Aug. 17 2018
Autonomous shipping gets a mixed press. While some sectors of the industry believe smart technology will transform their business, many shipping companies are reluctant to invest in unproven - and risky - technology. We explain the opportunities and risks – and how Bureau Veritas is working to help clients transition to smarter shipping.
Do autonomous ships already exist? The answer is yes – and no. Some small autonomous military ships and survey vessels are already in use. But large merchant ships have yet to move beyond a basic level of autonomy, citing high costs and concerns about cyber and operational risk as obstacles to adoption. Moreover, autonomous does not necessarily imply unmanned.
Ship autonomy levels are categorized on a scale (see diagram): as the level of autonomy increases, so the need to have crew onboard is reduced. Today’s cyber-enabled commercial ships are typically at level 1.
This is why any discussion of autonomous shipping needs a dose of realism: while smaller vessels such as OSVs may reach levels 2-3 in the next few years, large merchant vessels are realistically more likely to reach level 1 – and this is already a major step compared to where they are now.
But we would argue strongly that the number one benefit of increasing ship autonomy is safety. If we look at the automotive industry, introduction of electronic driver-assist systems such as lane-departure warning and blind-spot detection systems have cut road accidents and fatalities (source: IHCC ). In shipping, more than 75 percent of accidents on ships are caused by human error. The use of sensors to collect data, and systems to process it and provide operational guidance reduces the likelihood of accidents, damage and polluting spills. Aside from that, unmanned operations reduce the risk of exposing crew to hazardous situations.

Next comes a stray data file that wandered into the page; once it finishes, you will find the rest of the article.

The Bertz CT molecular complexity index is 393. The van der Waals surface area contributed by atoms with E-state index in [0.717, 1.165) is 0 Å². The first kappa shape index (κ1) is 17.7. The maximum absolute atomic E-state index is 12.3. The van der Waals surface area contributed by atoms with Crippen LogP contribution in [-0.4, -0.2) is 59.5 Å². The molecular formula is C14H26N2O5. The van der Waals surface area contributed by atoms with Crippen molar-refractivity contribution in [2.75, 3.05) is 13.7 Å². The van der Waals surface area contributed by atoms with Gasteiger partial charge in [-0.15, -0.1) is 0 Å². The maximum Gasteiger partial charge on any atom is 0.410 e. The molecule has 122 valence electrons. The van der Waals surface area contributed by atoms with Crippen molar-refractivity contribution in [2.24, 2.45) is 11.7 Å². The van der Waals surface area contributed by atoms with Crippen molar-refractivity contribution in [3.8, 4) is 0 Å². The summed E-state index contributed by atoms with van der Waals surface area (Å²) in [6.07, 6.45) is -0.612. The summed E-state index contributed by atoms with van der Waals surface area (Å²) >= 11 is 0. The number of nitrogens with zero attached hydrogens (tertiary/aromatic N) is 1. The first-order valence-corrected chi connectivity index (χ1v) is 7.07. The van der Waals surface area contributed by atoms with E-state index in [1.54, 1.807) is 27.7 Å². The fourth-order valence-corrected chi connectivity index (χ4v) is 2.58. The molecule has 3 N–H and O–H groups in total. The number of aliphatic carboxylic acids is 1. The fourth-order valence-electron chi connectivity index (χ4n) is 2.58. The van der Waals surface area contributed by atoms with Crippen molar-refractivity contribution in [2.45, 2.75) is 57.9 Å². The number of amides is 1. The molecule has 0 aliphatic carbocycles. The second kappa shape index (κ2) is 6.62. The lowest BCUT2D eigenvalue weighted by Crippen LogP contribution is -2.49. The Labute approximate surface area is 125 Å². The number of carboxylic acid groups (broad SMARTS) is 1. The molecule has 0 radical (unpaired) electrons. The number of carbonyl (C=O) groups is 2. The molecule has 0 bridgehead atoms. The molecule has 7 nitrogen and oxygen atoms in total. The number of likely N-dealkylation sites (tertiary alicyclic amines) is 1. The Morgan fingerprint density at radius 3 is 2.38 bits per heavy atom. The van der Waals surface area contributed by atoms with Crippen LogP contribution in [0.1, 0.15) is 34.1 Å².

Autonomous ships need to achieve a safety level equivalent to conventional ships. This is hard to define as much of what the industry defines as “safe” is built on historic knowledge and lessons learned from accidents.
At a basic level, autonomous ships must comply with relevant regulations (i.e. SOLAS, MARPOL, COLREG and STCW). Operational risks for autonomous ships are generally similar to conventional ships, but with risk transferred from crew to sensors and cyber-physical systems. Autonomous ships must be able to achieve navigate without colliding with other vessels, taking into account traffic and unexpected situations. They must be able to maneuver and remain stable, and withstand unauthorized physical or virtual trespassing. Reducing or removing crew puts increased demands on system reliability and security. It also has implications for cargo management in terms of cargo securing and monitoring.
Innovation projects such as the JIP, or Bureau Veritas’ smart shipping partnership with Bourbon are interesting because they show the potential for autonomous shipping. The issue for most owners remains cost: until there is a clear efficiency benefit that outweighs initial investment, most will be reticent to commit. Nevertheless, as with other new technologies, “not now” does not mean “never”. And if autonomous shipping is some way off, smart shipping is here to stay.